NEW DELHI: When the Islamic State captured the ancient city of Palmyra, the world watched in horror as the group’s advance threatened the city’s cultural history as archaeological finds date back to the Neolithic age. News then surfaced that the Islamic State was carrying out executions in Palmyra’s historic buildings, and just a few days ago, the militants executed the city’s antiquities chief, Khaled Asaad, who spent more than 50 years of his life safeguarding Palmyra’s heritage. Now, the Islamic State has destroyed Palmyra's ancient temple of Baalshamin -- a 2000 year old temple that dates to the first century AD.

“Daesh placed a large quantity of explosives in the temple of Baal Shamin ... and then blew it up causing much damage to the temple,” said Maamoun Abdulkarim, Syria’s antiquities chief. “The [inner area of the temple] was destroyed and the columns around collapsed,” said Abdulkarim.

The Syrian Observatory for Human Rights, an independent UK based group that monitors the country’s civil war, confirmed the destruction of the temple. The group quoted residents who had fled Palmyra stating that the Islamic State had placed explosives inside the temple over a month ago.

This is not the first time that the militant group has destroyed a culturally important structure. In January this year, the Islamic State ransacked the central library in the Iraqi city of Mosul, burning thousands of books. In February, a video emerged showing the destruction of ancient artefacts in Mosul’s central museum. In March, the militants used explosives and bulldozers on Nimrud, one of Iraq's greatest archaeological treasures. Also in March, ruins in Hatra were destroyed.

Palmyra was captured in May this year, and many worry that the UNESCO world heritage city will suffer a terrible fate. An indication of this was provided last month, when pictures emerged of militants destroying artefacts looted from the ancient ruins of Palmyra. The pictures showed six statues being hit with sledgehammers whilst a crowd looked on. At the same time, Syria's antiquities director Maamoun Abdelkarim said that IS group had destroyed a 2000-year-old statue of a lion from the Palmyra ruins.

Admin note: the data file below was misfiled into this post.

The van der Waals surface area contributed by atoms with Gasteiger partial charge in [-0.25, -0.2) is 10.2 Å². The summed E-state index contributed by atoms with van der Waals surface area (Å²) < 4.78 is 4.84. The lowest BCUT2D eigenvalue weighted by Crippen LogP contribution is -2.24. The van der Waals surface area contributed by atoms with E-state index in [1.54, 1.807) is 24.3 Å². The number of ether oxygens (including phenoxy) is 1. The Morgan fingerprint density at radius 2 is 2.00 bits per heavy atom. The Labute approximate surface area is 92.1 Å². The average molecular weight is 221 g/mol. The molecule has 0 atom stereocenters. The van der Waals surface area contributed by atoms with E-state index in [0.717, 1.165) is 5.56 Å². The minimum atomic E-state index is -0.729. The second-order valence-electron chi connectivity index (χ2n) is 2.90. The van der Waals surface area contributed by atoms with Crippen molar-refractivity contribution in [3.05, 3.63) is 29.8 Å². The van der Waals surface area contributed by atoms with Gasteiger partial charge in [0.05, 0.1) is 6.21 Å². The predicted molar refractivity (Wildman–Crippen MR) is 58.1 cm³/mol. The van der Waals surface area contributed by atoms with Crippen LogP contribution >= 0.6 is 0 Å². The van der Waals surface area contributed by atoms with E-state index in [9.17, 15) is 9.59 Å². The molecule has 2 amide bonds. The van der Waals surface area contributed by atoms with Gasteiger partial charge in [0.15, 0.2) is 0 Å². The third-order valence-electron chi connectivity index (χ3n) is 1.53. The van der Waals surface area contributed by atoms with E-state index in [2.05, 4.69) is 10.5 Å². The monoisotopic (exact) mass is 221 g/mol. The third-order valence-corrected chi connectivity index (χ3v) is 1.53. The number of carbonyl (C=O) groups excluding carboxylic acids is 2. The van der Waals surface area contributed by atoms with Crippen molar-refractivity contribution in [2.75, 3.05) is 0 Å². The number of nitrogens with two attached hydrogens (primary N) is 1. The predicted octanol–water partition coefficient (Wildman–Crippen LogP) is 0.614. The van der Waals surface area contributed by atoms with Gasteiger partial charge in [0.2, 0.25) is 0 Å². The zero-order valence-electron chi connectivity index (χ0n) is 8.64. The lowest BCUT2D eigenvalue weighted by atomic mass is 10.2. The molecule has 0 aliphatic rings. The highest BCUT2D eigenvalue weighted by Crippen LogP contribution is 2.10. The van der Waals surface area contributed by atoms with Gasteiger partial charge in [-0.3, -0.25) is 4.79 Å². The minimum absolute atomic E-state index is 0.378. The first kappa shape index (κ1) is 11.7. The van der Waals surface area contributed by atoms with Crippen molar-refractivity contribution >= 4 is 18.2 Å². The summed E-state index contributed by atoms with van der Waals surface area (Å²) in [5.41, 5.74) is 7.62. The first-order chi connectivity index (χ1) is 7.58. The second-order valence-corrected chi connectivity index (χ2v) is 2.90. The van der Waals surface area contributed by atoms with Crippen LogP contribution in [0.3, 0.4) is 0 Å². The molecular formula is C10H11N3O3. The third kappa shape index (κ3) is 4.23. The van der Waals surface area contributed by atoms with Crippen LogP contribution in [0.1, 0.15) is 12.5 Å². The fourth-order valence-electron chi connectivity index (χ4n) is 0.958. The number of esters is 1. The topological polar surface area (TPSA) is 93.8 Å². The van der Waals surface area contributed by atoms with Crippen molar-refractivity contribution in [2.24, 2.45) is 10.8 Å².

The group also published photos of what they said was the destruction of two Islamic shrines near Palmyra, which they called "manifestations of polytheism.”

In fact, the recent execution of Asaad was also linked to a so-called objection of polytheism, with a sign attached to the pictures being circulated online stating that Asaad was executed for overseeing “idols” in Palmyra, attending “infidel” conferences and for staying in touch with his brother and palace officials even after IS took over.

In addition to threatening Palmyra’s cultural heritage, the militant group have killed over 200 people, including civilians, in an around Palmyra since May.

Here is a look at the cultural richness of Palmyra which stands threatened.

Temple of Baal-Shamin, Palmyra

Dedicated in 131, the temple of Baalshamin has been called Palmyra's "most significant surviving temple other than that of Bel". Baalshamin or Ba'al Šamem[2] (Aramaic: ??? ????), lit. 'Lord of Heaven(s)', is a Northwest Semitic god and a title applied to different gods at different places or times in ancient Middle Eastern inscriptions, especially in Canaan/Phoenicia and Syria. The title was most often applied to Hadad, who is also often titled just Ba‘al. Baalshamin was one of the two supreme gods and the sky god of pre-Islamic Palmyra in ancient Syria. (Bel was the other supreme god.) There his attributes were the eagle and the lightning bolt, and he perhaps formed a triad with the lunar god Aglibol and the sun god Malakbel.

Gate of the fortified Temple of Bel

Center of Bel

The Temple of Baal (Arabic: ???? ??‎) is an ancient stone ruin located in Palmyra, Syria. The temple, consecrated to the Semitic godBaal, worshipped at Palmyra in triad with the lunar god Aglibol and the sun god Yarhibol, formed the center of religious life in Palmyraand was dedicated in 32 CE.[1][2] Aedeen Cremin considers its ruins the "best preserved" at Palmyra.[3]

Lion in the garden of Palmyra Archeological Museum

Grande collonade street

The Great Colonnade at Palmyra was the main colonnaded avenue in the ancient city of Palmyra in the Syrian Desert. The colonnade was built in several stages during the second and third century CE and stretched for more than a kilometer. It linked theTemple of Bel, in the southeastern end of the city, to the West Gate and the Funerary Temple in the northwestern part.

Palmyra theater

Diocletian's Camp, Palmyra

Hadrian's Gate

This arch is named for the Roman emperor who visited Palmyra in 129 A.D. and conferred upon it the status of a "free" metropolis within the empire.

Qalat ibn maan

View of Palmyra

The tariff court